Anyway. The end result of all this is, I’m not going to Wiscon next year. And won’t until I see a functioning harassment policy and very possibly a new set of names on the concom.
Mirrored from Ann Leckie.
Oh Wiscon, how could you? You were the darling of my convention season, with your feminist emphasis, your stout writer's track, your concern for multiple viewpoints, and your thoughtful programming. Have we just been living a lie?
I don't understand what's happening with your decision regarding Jim Frenkel. Because it seems so unlike you to put the needs of one harasser against the constituents of the convention.
Listen, I'm not going to go over my arguments again. Instead, I'm just going to link to the same post I put up for Readercon a couple of years back. Just change the appropriate personage titles and con titles, and we're good to go.
The issue, dearest Wiscon, is that you must protect your constituency. You're opening yourself up for legal action, should Frenkel harass someone on your watch. You are not equipped to evaluate psychological reform. AND, unlike the case of Readercon's harasser Walling, Frenkel was fired from his job for harassment. If anything, your case is less ambiguous than the Readercon case, yet they took the stronger action.
You know I can't come to the con now, right? I can't come because of where I come from, and what I stand for. I can't back your decision to say that's it's okay for a known harasser to come back based on arbitrary decisions you are not equipped to make professionally. You're letting us down, Wiscon.
What's sad is that you're going to take a membership hit. Wiscon, you are supposed to provide the safe spaces. I shouldn't have to be talking to you as a collective body about the issue of harassment. It's a no brainer at a feminist convention. Right? Right?
Give me some reason to come back next year, Wiscon. Grow a spine. Be what you pretend you are.
Otherwise, I will be writing you for a refund of my membership and my dessert salon ticket. Because you're no longer a con I want to attend.
Mirrored from Writer Tamago.
Today is supposed to be a writing post, but honestly – that’s not really going to happen. It’s been an… eventful…week, and it’s actually ramping up. I continued my word count progress – it may be small but it’s growing – around the North Texas Comic Book Show (managed to do a bit of editing there). I met a few people and sold a few books. It was good.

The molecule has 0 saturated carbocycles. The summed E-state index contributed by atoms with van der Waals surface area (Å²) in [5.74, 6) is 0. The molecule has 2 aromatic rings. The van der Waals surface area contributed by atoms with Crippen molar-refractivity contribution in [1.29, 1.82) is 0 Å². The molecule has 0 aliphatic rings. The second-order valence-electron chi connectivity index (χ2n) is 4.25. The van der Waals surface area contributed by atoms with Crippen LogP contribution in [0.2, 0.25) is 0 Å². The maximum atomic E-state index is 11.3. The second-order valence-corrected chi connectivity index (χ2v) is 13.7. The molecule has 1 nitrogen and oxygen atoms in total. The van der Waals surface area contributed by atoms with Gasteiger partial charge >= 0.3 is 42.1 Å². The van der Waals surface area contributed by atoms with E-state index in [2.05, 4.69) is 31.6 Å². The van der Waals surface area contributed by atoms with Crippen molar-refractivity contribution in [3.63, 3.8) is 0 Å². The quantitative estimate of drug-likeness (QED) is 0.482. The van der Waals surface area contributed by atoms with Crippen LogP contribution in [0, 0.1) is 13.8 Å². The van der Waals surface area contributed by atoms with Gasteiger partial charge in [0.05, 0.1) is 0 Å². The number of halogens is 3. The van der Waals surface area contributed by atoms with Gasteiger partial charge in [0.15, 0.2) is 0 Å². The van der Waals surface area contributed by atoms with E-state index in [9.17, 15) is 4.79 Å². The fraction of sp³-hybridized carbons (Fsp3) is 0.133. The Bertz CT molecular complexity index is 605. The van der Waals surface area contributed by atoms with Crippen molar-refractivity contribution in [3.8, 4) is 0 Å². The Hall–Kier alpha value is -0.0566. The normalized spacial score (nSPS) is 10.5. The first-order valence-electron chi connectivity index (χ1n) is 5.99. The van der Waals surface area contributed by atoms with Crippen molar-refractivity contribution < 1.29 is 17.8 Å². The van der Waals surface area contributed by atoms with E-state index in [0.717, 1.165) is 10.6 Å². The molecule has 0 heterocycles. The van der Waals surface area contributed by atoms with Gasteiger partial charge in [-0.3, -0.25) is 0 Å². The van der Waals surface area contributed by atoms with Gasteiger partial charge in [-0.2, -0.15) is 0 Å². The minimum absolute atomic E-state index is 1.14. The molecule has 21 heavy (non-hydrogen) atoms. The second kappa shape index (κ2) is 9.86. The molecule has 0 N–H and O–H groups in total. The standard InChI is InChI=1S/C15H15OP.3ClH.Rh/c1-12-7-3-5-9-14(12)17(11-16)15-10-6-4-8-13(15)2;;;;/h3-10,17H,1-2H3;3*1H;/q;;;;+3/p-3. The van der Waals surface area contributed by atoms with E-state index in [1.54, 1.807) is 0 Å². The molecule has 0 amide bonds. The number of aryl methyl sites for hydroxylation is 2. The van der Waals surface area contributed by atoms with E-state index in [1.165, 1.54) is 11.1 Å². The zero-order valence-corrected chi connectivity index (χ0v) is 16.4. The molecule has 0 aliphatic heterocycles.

My dad was taken to the hospital on Monday evening. We still don’t know what’s wrong with him. He’s finally having some diagnostic work done (hopefully as I type) that will tell us what may be happening. But that’s a distraction no one could foresee. Forgive me if that takes a certain amount of precedence. And with it all, we had structural work done on the house this week, and my husband is fighting off something. And ArmadilloCon is coming.
So, I know it all comes off as excuses and such. But it is what it is. In all things, family comes first.
I did have a very heart-warming moment at NTCBS. There was an adorable little girl (who’s apparently a staple there) in a green tutu Riddler costume carrying a Batman Doll with a green tutu. I gave her a notebook and pen (also green…because Riddler, hello). And she zipped around getting quotes and stuff. It was the most adorable thing EVAR.
The next day I got emails from her mom and (apparently) aunt thanking me so much for that little act. And how much the child loved it. Almost made me cry. Will they be customers down the road? Maybe. Maybe not – the aunt did buy a coloring book to read to her new grandchild – but that kind of thing is better than a sale.
I bring it up – not because “aww, look at me”, but because I saw a post on Facebook a week or so ago about how swag was pointless. The only promotional thing an author needs to do is write the next book. And yes, that’s really, super important…but…swag (or promotional items) some opportunities can be lost. Especially at tables like the comic shows where someone might like YOU but is short of funds. A promotional item given freely is an impression on the potential customer. Something they can look at later – if they still have it, granted – and remember, “Hey, that person was cool, let me go ahead and check out that website now.”
It’s all important.